Employers back campaign to recruit 10,000 black interns

Experts say these paid opportunities will ‘open pathways into careers ethnic minorities have found difficult to enter’, but warn this needs to be part of a wider push

Some of Britain’s largest employers are backing a campaign to collectively take on 10,000 black interns over the next five years.

The initiative aims to enhance the career prospects of young black people through paid work experience across a range of sectors, to create “a sustainable, growing expansion in the quality and quantity of opportunities for black people in the UK”.

Interns will undergo a minimum of four weeks’ work experience and be paid at least the living wage, as set by the Living Wage Foundation.

The campaign was prompted by the success of the investment management industry’s 100 Black Interns initiative earlier this year – which saw 200 investment management companies offering internships to black students.

The 10,000 Black Interns internships will take place in the winter of 2021 and summer of 2022. The campaign’s aim is for companies in more than 20 sectors to each offer 100 internships a year for five years, to reach the overall goal of 10,000 internships.

Members of the University Alliance, Russell Group, GuildHE and MillionPlus will promote the programme on campuses to drive applications.

Get more HR and employment law news like this delivered straight to your inbox every day – sign up to People Management’s PM Daily newsletter

The interns will be expected to commit to a “longer-term responsibility to advise, mentor and sponsor other black pupils and students, with the goal being to create more high-quality career opportunities for black people over a prolonged period”, according to the campaign announcement.

Abdul Wahab, diversity and inclusion adviser at the CIPD, said the initiative would help “open pathways into careers that ethnic minorities have previously found difficult to enter”.

“One of the key reasons people from ethnic minority backgrounds have been unable to take up internships in the past has been that they are mostly unpaid. So it is welcome news that these internships will be paid, making them a viable option for more ethnic minority jobseekers,” he said.

Wahab added that the programme would also help young people who had missed out on training opportunities because of the pandemic. “We hope more employers consider offering paid internships, opening up opportunities to a much more diverse pool of talent,” he said.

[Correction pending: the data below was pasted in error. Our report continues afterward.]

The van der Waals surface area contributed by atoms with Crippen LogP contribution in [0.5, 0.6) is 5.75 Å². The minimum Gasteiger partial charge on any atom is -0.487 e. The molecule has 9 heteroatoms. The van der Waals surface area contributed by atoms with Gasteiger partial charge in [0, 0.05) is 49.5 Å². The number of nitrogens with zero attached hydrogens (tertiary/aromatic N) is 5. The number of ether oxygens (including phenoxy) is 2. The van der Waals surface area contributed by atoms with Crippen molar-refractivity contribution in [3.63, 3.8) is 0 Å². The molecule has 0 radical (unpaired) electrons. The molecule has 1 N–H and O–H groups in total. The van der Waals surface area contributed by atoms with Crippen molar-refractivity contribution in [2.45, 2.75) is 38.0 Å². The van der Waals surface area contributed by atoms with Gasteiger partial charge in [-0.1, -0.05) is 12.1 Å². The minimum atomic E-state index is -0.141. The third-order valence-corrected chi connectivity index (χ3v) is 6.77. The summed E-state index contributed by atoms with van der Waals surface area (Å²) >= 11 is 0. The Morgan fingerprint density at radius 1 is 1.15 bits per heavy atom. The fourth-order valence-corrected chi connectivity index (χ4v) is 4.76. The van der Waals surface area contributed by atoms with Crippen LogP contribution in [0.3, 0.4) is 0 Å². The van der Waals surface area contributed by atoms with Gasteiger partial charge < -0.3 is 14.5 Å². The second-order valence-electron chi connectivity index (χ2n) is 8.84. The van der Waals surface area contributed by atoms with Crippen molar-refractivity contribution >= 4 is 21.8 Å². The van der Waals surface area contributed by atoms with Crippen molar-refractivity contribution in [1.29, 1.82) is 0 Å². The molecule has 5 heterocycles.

Sandra Kerr, race director at Business in the Community, also welcomed the campaign. “The 10,000 Black Interns project symbolises thousands of doors being thrown open across the country for young black people,” she said.

“This principle is a powerful one, not least because our own research shows that 47 per cent of black people are likely to look for role models inside and outside the workplace and 50 per  cent would like a fast-track opportunity.”

Those behind the campaign are: Dawid Konotey-Ahulu, co-founder of Redington and Mallowstreet; Jonathan Sorrell, president of Capstone Investment Advisors; Michael Barrington-Hibbert, founder of Barrington Hibbert Associates; and Wol Kolade, managing partner of Livingbridge.

The Confederation of British Industry, Association of British Insurers, NHS, PwC, Zurich, Credit Suisse, Russell Reynolds Associates and Linklaters are among those already signed up in support.

Other companies in a number of sectors – including accountancy, education, health data management, healthcare management, insurance, investment management, law, marketing and advertising, and recruitment – have also committed to support the campaign.

Former prime minister David Cameron was also among the scheme’s supporters. “This initiative will help build a more inclusive economy that works for everyone. We are encouraging leaders from British industry and professional services to champion the effort in their sector,” he said. Meanwhile, Labour peer Baroness Amos described the campaign as “a great step in the right direction”.

This initiative should be just one part of a wider push, however, Kerr added: “Internships are just the beginning – the real test comes further down the line in the form of long-term development. We know that 74 per cent of black employees say that progression is important to them but it is too often something they are denied.”

Suki Sandhu, founder of INvolve, agreed the campaign was a “really positive and encouraging initiative” but not the whole solution: “Companies need also to focus on creating inclusive cultures and this takes long-term action – so it is important that enthusiasm around race inclusion is not side-lined as the Black Lives Matter protests subside."  

An open letter launched by Sandhu earlier this year called on firms to commit to taking action on black inclusion and reporting on their progress on a yearly basis. It has been signed by 70 business leaders to date, across companies including Microsoft UK, the London Stock Exchange, Balfour Beatty and the National Grid.